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Scientists May Have Figured Out Why We Can’t Stop Craving Fatty Foods

Can’t tell where your impossible-to-deny cravings for fat are coming from? It’s not you – it’s the food you’re eating.

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If you’ve long struggled to fight cravings for fatty foods, good news: It’s a craving that’s out of your control. Well, to some extent. Research now suggests that this particular kind of food craving isn’t tied to your tongue, taste buds, or even an innate preference for fatty foods. Rather, it’s thought to happen as the result of what’s happening inside the gut, which in turn influences the brain.

Fatty Foods Change the Way the Gut Works

Those cravings for fatty foods may happen simply because you’re eating them. According to scientists from Columbia University’s Zuckerman Institute, who published their results in Nature, simply consuming fatty foods may alter the way the gut works, creating cravings that make you think you need more.

In their study, the researchers examined how mice responded to dietary fats. The mice were given bottles of water with dissolved fats (like soybean oil) and bottles of water with sweet substances. Over just a couple of days, the mice developed a clear preference for the water with dissolved fats. Even with intervention – in the form of genetic modifications to their ability to taste fat – the mice still developed a strong fat preference.

The researchers figured that the fat present in the water must be activating certain areas within the brain to make the mice crave more fat. So, they started measuring brain activity when the mice were given fat.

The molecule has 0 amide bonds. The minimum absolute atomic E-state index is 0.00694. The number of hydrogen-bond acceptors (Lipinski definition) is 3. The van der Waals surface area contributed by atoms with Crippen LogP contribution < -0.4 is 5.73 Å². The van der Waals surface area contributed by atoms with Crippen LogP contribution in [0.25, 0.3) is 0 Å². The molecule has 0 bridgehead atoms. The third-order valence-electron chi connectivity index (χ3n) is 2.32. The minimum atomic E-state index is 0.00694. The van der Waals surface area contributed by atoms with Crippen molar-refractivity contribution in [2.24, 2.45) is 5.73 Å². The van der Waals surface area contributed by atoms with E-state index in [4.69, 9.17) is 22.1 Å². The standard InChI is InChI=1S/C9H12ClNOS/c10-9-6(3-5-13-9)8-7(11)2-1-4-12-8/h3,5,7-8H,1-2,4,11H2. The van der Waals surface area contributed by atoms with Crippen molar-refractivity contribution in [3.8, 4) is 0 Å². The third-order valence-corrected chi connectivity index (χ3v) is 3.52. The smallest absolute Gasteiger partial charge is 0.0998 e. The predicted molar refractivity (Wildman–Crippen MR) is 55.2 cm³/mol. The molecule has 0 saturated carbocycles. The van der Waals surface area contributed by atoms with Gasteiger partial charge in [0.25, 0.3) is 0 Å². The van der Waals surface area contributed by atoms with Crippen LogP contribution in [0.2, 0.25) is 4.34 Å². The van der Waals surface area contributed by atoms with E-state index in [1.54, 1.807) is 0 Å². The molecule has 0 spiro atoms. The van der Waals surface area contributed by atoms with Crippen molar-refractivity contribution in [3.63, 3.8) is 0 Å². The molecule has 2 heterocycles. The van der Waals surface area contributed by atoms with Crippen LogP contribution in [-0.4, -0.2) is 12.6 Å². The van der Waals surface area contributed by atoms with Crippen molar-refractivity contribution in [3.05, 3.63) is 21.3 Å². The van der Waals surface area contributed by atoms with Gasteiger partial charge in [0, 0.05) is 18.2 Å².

It turned out that when the mice drank the dissolved fat water, the neurons in the caudal nucleus of the solitary tract – a region of the brainstem – lit up. The researchers traced this activity to its source, which turned out to be the vagus nerve. The vagus nerve is the line of communication along which the gut and the brain “talk” to one another, sending signals back and forth that control hunger, hunger hormones, and even cravings.

In fact, when the mice had fat present in their gut, the researchers noticed that the vagus nerve itself even lit up with activity.

Changes – and Cravings – Start in the Cells of the Intestines

According to the researchers’ findings, a preference for fat may begin in the cells of the gut. Specifically, their work discovered that when the mice consumed fat, a particular set of cells (the endothelial cells found in the lining of the intestines) would send signals to the vagus nerve when fat was present.

The scientists tested this signaling by blocking the activity of those endothelial cells in the intestines with drugs. The drugs prevented the neurons of the vagus nerve from responding when the mice consumed fat. When this happened, the mice lost their appetite for fat – and they experienced no cravings for fat or fatty foods (or, in their case, fatty water).  

This suggests that there may be a way to “turn off” cravings for fat by targeting the cells responsible for sending those cravings signals from the gut to the brain. 

As Scott Sternson, PhD, professor of neuroscience at University of California, San Diego, told Science Daily, “This exciting study offers insight about the molecules and cells that compel animals to desire fat. The capability of researchers to control this desire may eventually lead to treatments that may help combat obesity by reducing consumption of high-calorie fatty foods.”